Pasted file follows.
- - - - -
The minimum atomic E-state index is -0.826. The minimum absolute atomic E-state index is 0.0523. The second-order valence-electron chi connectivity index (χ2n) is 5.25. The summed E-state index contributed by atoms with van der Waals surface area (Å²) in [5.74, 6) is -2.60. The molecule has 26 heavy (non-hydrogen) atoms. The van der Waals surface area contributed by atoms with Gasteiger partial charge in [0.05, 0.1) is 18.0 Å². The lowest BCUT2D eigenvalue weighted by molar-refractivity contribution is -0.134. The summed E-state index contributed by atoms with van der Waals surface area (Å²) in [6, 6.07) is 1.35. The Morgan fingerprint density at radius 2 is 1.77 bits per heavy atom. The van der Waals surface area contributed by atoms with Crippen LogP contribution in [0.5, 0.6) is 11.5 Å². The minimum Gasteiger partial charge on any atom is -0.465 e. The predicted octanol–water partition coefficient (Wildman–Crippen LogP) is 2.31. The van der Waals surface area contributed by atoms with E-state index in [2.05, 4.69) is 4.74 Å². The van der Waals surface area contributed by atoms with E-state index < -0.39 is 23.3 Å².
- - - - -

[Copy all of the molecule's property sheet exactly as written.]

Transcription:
The minimum atomic E-state index is -0.826. The minimum absolute atomic E-state index is 0.0523. The second-order valence-electron chi connectivity index (χ2n) is 5.25. The summed E-state index contributed by atoms with van der Waals surface area (Å²) in [5.74, 6) is -2.60. The molecule has 26 heavy (non-hydrogen) atoms. The van der Waals surface area contributed by atoms with Gasteiger partial charge in [0.05, 0.1) is 18.0 Å². The lowest BCUT2D eigenvalue weighted by molar-refractivity contribution is -0.134. The summed E-state index contributed by atoms with van der Waals surface area (Å²) in [6, 6.07) is 1.35. The Morgan fingerprint density at radius 2 is 1.77 bits per heavy atom. The van der Waals surface area contributed by atoms with Crippen LogP contribution in [0.5, 0.6) is 11.5 Å². The minimum Gasteiger partial charge on any atom is -0.465 e. The predicted octanol–water partition coefficient (Wildman–Crippen LogP) is 2.31. The van der Waals surface area contributed by atoms with E-state index in [2.05, 4.69) is 4.74 Å². The van der Waals surface area contributed by atoms with E-state index < -0.39 is 23.3 Å².